With still more than 2000 feet of line on the winch the boat will turn one hundred and eighty degrees and make a faster downwind run. At the same time the boat is turning left (for example) the glider turns slightly to the right trying to keep a slack line off of the surface during the turn. The pilot is still flying mostly into the wind waiting for the towline to draw tight again as the boat is racing downwind. As the pilot sees the drooping towline close to drawing tight the pilot must turn to follow the boat before the line goes tight. The pilot needs to be following the boat before the line goes tight otherwise the glider will lock out and dive off to its right.
If a pilot realizes that the towline will go tight before the turn to follow the boat is complete the pilot must release before the lock out starts.
The boat driver can also slow (maybe even stop) the boat to help when the driver notices that the pilot will not complete the turn in time.
During this phase of the turn for the downwind run pre-planning had to have occurred on the ground. At times the pilot step-towing will have the towline trailing below and behind. The release cord needs to be configured so that the release cord will not go tight and release on its own.
The math will not come out right most of the time for a downwind run. The boat driver can not depend on just increasing the downwind run by five miles per hour to compensate for the 5 mph of wind that they took off into. Most always the wind aloft will be greater than on the surface. Many times a boat does not have the speed for the downwind run to keep the towline off of the surface. Now it is up to the pilot to do what is possible to keep the towline off of the surface. This can be done by flying a zigzag (Serpentine.) pattern behind the boat.’
Some may think step-towing is flirting with a lock-out that could lead to an accident but so too would be driving off the edge of the road while dialing in the car radio. “You should tend to avoid that!” -- (Quote : Richard Johnson - out of context of course.)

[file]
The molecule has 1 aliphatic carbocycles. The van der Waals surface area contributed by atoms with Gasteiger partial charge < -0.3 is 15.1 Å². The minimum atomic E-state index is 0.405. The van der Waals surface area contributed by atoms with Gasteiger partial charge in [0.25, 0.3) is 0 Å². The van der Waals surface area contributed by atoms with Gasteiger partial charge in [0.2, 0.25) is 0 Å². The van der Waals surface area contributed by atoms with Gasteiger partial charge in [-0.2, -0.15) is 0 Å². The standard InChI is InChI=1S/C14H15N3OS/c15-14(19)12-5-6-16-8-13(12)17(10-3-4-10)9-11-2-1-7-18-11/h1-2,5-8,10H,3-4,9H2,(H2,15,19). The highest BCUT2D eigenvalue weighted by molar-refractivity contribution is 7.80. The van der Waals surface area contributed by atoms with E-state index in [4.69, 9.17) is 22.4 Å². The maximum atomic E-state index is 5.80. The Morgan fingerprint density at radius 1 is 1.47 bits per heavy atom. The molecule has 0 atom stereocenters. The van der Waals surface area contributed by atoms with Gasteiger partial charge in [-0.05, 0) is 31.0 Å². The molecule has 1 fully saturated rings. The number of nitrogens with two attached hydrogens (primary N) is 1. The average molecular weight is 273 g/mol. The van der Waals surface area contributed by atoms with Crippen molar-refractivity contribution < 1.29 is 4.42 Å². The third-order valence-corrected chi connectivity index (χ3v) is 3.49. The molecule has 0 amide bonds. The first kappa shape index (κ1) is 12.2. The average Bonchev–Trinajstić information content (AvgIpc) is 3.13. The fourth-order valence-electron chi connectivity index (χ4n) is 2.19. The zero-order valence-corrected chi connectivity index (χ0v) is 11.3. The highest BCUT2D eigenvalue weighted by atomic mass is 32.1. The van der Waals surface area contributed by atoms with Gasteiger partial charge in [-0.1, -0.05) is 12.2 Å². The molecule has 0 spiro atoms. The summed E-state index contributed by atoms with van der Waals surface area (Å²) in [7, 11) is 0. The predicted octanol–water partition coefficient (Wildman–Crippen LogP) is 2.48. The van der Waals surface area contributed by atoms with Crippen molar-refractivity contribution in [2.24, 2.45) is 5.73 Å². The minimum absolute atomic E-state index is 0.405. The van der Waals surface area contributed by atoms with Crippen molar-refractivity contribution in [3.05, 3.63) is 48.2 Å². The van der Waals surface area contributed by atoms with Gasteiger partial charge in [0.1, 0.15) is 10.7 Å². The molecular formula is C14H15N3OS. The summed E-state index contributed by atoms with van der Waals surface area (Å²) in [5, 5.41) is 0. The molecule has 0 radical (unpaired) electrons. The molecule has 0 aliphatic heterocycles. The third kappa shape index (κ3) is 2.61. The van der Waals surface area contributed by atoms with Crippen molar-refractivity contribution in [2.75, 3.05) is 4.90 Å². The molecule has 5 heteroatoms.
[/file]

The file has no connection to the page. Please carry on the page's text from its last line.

The biggest safety concern I will get to in just a bit. First this. When the boat turns upwind the pilot, for a little while longer, will be pulling the towline to the downwind end of the lake. The boat, let us say, turned left so the pilot is slightly headed right still trying to keep the line from drooping and touching the surface. The boat and glider are heading away from each other. It is important to keep in mind that the line is going to draw straight and tight way faster than it did for the downwind turn. More care must be taken to be following the boat when the towline does draw tight because it happens faster when turning back into the wind.
Now the biggest safety concern:
Depending on the type of towline you are using it may be heavy and descending abruptly from the pilot or it can be light and trail more straight behind you during mid turn. Pilot and passenger have died during this turning phase and all because they were surprised during a turn.
When step-towing I use a heaver length of rope at my end (maybe 20 feet) so that the towline will hang abruptly below me. This causes more drag but it is worth it.
What killed the pilot and passenger was the line was trailing behind and a sharp dip of a wing to turn back before the towline went tight again put the lowered wingtip down and under the trailing towline. The towline snagged the wing and was now on top of the previously dipped wing. When the rope went tight that was the beginning of the end.
The chance of this all happening faster would have been when turning back into the prevailing wind.
Many big lessons have been learned throughout our relatively short history of hang gliding.
The cost of this lesson was very high and I didn’t want the lesson to fade away with time only to be learned the hard way again.
Youtube has an abundance of hang gliding flying going on. Some of the things I see going on are frightening. I stare in disbelief at the screen and have caught myself yelling, “Holy Shirt! Didn’t anybody tell you!?” (Paraphrased.)
So if you see something on Youtube and you know better what they should be doing leave a comment. That’s what I’ve started doing.